Follicular lymphoma (FL), a common lymphoma in adults, occurs rarely in pediatric and young adult patients. Most pediatric cases have been described as grade 3, but the criteria to distinguish the pediatric variant of FL (PFL) from usual FL (UFL) seen in adults are not well defined. We undertook a study of FL in patients under the age of 30. We identified 63 cases, which were analyzed by morphology, immunohistochemistry, and polymerase chain reaction analysis of IGH@ and IGK@ clonality. These data were correlated with clinical findings including stage, treatment, and outcome. Among the 63 cases, 34 cases were classified as PFL: 22 presenting in lymph nodes, 8 in the Waldeyer ring, and 4 in the testis. Clonal immunoglobulin gene rearrangement was detected in 97% of PFL cases, but fluorescence in situ hybridization analysis showed an absence of the BCL2/IGH@ translocation in all cases tested. Twenty-nine cases were classified as UFL, 28 of which presented in lymph nodes. The nodal PFLs were observed exclusively in male patients in both children and young adults with a median age of 15 years. They showed marked head/neck predilection, blastoid cytologic features with a high proliferation rate, lack of BCL2 protein and t(14;18), low clinical stage at presentation, and good prognosis. PFLs involving the Waldeyer ring were distinguished by MUM1 expression, 50% (3/6) of which carried IRF4 breaks. BCL2 expression was common (63%) in the absence of BCL2/IGH@ translocation. UFLs were more common in female patients, exclusively in young adults (median age, 24 y), with no cases reported in patients under the age of 18. Twenty-five of 29 cases were of grade 1-2, and 4 cases were classified as grade 3A. They exhibited a higher clinical stage at presentation. Eighty-three percent expressed BCL2. Our results indicate that histologic and immunophenotypic criteria can reliably separate PFL and UFL and that UFL is exceptionally rare in the pediatric age group. PFL associated with particular anatomic sites have distinctive features and should be evaluated separately in future clinical and biological studies.

Powell JR, Dojcinov S, King L, et al.
Prognostic significance of hypoxia inducible factor-1α and vascular endothelial growth factor expression in patients with diffuse large B-cell lymphoma treated with rituximab.
Leuk Lymphoma. 2013; 54(5):959-66 [PubMed] Related Publications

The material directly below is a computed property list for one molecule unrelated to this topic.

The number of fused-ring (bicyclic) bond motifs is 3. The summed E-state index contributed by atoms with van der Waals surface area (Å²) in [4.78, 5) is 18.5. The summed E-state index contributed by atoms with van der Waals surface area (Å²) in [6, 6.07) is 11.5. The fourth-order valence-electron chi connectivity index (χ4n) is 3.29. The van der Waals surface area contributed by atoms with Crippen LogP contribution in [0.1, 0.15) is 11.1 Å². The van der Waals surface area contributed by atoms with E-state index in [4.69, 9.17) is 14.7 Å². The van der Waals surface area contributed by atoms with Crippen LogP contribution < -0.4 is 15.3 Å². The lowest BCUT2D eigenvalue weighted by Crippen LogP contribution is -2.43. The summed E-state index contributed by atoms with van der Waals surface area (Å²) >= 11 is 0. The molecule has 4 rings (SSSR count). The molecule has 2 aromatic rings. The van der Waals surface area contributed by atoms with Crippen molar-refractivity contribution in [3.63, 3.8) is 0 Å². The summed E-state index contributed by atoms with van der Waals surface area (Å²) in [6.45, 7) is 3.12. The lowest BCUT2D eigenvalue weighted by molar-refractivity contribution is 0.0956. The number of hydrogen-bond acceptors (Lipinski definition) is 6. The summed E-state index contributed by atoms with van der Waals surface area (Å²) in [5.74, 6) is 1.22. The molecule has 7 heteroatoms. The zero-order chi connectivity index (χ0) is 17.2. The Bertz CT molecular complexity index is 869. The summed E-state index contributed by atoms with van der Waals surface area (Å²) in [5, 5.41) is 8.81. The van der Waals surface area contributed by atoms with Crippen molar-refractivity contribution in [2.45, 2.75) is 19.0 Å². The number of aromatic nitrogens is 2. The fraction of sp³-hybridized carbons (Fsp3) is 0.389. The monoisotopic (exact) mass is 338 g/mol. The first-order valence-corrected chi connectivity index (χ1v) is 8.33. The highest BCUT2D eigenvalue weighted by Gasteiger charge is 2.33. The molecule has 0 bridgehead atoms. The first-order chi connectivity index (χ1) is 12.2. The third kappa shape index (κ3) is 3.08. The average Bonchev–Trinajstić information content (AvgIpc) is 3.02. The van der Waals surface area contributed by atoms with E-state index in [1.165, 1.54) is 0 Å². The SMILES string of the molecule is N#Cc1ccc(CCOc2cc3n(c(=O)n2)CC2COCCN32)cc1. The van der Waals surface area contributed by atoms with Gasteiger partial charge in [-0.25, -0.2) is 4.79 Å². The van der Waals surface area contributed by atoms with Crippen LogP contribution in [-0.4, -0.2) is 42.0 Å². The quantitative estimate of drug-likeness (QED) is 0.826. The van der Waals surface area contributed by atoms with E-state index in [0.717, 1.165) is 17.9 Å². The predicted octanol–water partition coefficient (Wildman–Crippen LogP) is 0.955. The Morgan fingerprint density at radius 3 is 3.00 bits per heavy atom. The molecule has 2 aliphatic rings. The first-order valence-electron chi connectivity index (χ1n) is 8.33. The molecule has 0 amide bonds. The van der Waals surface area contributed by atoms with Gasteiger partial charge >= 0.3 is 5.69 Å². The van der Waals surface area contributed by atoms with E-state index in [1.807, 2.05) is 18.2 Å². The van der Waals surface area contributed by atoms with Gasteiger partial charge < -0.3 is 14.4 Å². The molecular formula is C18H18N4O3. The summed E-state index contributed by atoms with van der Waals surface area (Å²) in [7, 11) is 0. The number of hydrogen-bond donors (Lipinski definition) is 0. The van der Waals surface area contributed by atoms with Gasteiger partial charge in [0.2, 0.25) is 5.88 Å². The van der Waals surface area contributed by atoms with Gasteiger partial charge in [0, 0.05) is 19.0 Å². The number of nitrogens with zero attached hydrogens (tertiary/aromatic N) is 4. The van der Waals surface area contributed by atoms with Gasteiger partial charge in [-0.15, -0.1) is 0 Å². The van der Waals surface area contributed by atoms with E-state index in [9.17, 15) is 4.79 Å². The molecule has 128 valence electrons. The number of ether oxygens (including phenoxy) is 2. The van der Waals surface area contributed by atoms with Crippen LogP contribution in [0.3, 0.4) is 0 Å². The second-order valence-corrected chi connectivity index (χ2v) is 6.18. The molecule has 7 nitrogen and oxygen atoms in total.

We evaluated hypoxia inducible factor-1α (HIF-1α) and vascular endothelial growth factor (VEGF) expression and their prognostic significance in diffuse large B-cell lymphoma (DLBCL). Expression of HIF-1α and VEGF was studied in 78 patients and results correlated with clinicopathological and prognostic data. HIF-1α and VEGF were expressed in 67% and 84% of patients, respectively, and a significant correlation was demonstrated between them (p < 0.001). Outcome was analyzed according to treatment. HIF-1α positive patients given rituximab demonstrated improved outcome, with 5-year overall survival of 72% for those receiving rituximab versus 65% for those not receiving rituximab, and 5-year progression-free survival (PFS) 76% versus 57%. No correlation was demonstrated between HIF-1α and other prognostic biomarkers including BCL6, CD10 and MUM-1. We demonstrated significantly improved PFS (p = 0.003) in patients receiving rituximab and showing BCL6 overexpression. The results confirm the significant association between HIF-1α and VEGF expression and suggest that HIF-1α expression is a favorable prognostic factor in patients with DLBCL treated with rituximab.

Takata K, Sato Y, Nakamura N, et al.
Duodenal follicular lymphoma lacks AID but expresses BACH2 and has memory B-cell characteristics.
Mod Pathol. 2013; 26(1):22-31 [PubMed] Related Publications
We have reported previously that duodenal follicular lymphoma (FL) is distinct from nodal FL and showed more resemblance to mucosa-associated lymphoid tissue lymphoma, and that FL frequently involved the duodenal second portion. In the present study, we examined duodenal FLs and gastric/colonic FLs to clarify the clinicopathological and immunological differences between the tumor types. We analyzed 8 samples of gastric FL, 17 of duodenal ones, and 5 of colonic/rectal ones, and characterized them by immunohistochemistry, immunogenotyping, and histology. Gastric and colonic FLs presented in submucosal to subserosal areas, whereas duodenal ones presented in the mucosal to submucosal layers. Immunohistochemical analysis revealed that duodenal FLs exhibited the following phenotypes: CD10 (+), B-cell lymphoma 2 (BCL-2) (+), BCL-6 (+), activation-induced cytidine deaminase (AID) (-), BACH2 (+), CD27 (+), MUM-1 (-), Blimp-1 (-), and loose CD21 network (duodenal pattern). Gastric/colonic FLs exhibited the following phenotypes: CD10 (+), BCL-2 (+), BCL-6 (+), AID (+), BACH2 (+), CD27 (-), MUM-1 (-), Blimp-1 (-), and a dense CD21 network (nodal pattern). Expression of AID and CD27 in lymphoma cells and the CD21 network pattern were considerably different between duodenal FLs and gastric/colonic ones. Moreover, in situ hybridization revealed that, in the duodenal FLs, BACH2 was expressed at the periphery of the tumor follicle and tumor villi. The number of immunoglobulin heavy-chain variable domains VH4 and VH5 were higher in duodenal follicular lymphomoas than in gastric FLs. The lymphoma cells of duodenal FLs are different from those of gastric/colonic FLs, and duodenal FL is distinct even within the gastrointestinal tract. Somatic hypermutation in immunoglobulin genes and CD27 expression are hallmarks of memory B cells. We suggest that duodenal FL cells are in the memory B-cell stage, and require BACH2 instead of AID for ongoing mutation.